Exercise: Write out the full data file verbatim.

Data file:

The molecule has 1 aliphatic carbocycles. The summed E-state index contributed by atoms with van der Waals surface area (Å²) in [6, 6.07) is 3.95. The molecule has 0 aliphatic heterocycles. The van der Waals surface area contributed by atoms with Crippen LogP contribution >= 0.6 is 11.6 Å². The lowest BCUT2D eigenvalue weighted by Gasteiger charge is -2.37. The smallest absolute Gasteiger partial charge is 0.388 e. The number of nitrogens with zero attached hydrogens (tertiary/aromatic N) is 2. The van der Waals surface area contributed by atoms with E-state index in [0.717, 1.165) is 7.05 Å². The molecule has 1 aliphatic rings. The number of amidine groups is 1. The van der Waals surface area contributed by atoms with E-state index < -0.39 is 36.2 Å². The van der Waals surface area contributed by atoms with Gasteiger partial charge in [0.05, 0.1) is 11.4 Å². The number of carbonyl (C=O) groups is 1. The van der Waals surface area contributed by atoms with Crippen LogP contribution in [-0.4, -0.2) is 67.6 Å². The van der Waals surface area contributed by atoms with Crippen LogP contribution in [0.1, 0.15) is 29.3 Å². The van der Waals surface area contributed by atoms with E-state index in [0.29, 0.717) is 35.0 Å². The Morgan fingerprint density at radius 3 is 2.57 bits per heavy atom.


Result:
The molecule has 1 aliphatic carbocycles. The summed E-state index contributed by atoms with van der Waals surface area (Å²) in [6, 6.07) is 3.95. The molecule has 0 aliphatic heterocycles. The van der Waals surface area contributed by atoms with Crippen LogP contribution >= 0.6 is 11.6 Å². The lowest BCUT2D eigenvalue weighted by Gasteiger charge is -2.37. The smallest absolute Gasteiger partial charge is 0.388 e. The number of nitrogens with zero attached hydrogens (tertiary/aromatic N) is 2. The van der Waals surface area contributed by atoms with E-state index in [0.717, 1.165) is 7.05 Å². The molecule has 1 aliphatic rings. The number of amidine groups is 1. The van der Waals surface area contributed by atoms with E-state index < -0.39 is 36.2 Å². The van der Waals surface area contributed by atoms with Gasteiger partial charge in [0.05, 0.1) is 11.4 Å². The number of carbonyl (C=O) groups is 1. The van der Waals surface area contributed by atoms with Crippen LogP contribution in [-0.4, -0.2) is 67.6 Å². The van der Waals surface area contributed by atoms with Crippen LogP contribution in [0.1, 0.15) is 29.3 Å². The van der Waals surface area contributed by atoms with E-state index in [0.29, 0.717) is 35.0 Å². The Morgan fingerprint density at radius 3 is 2.57 bits per heavy atom.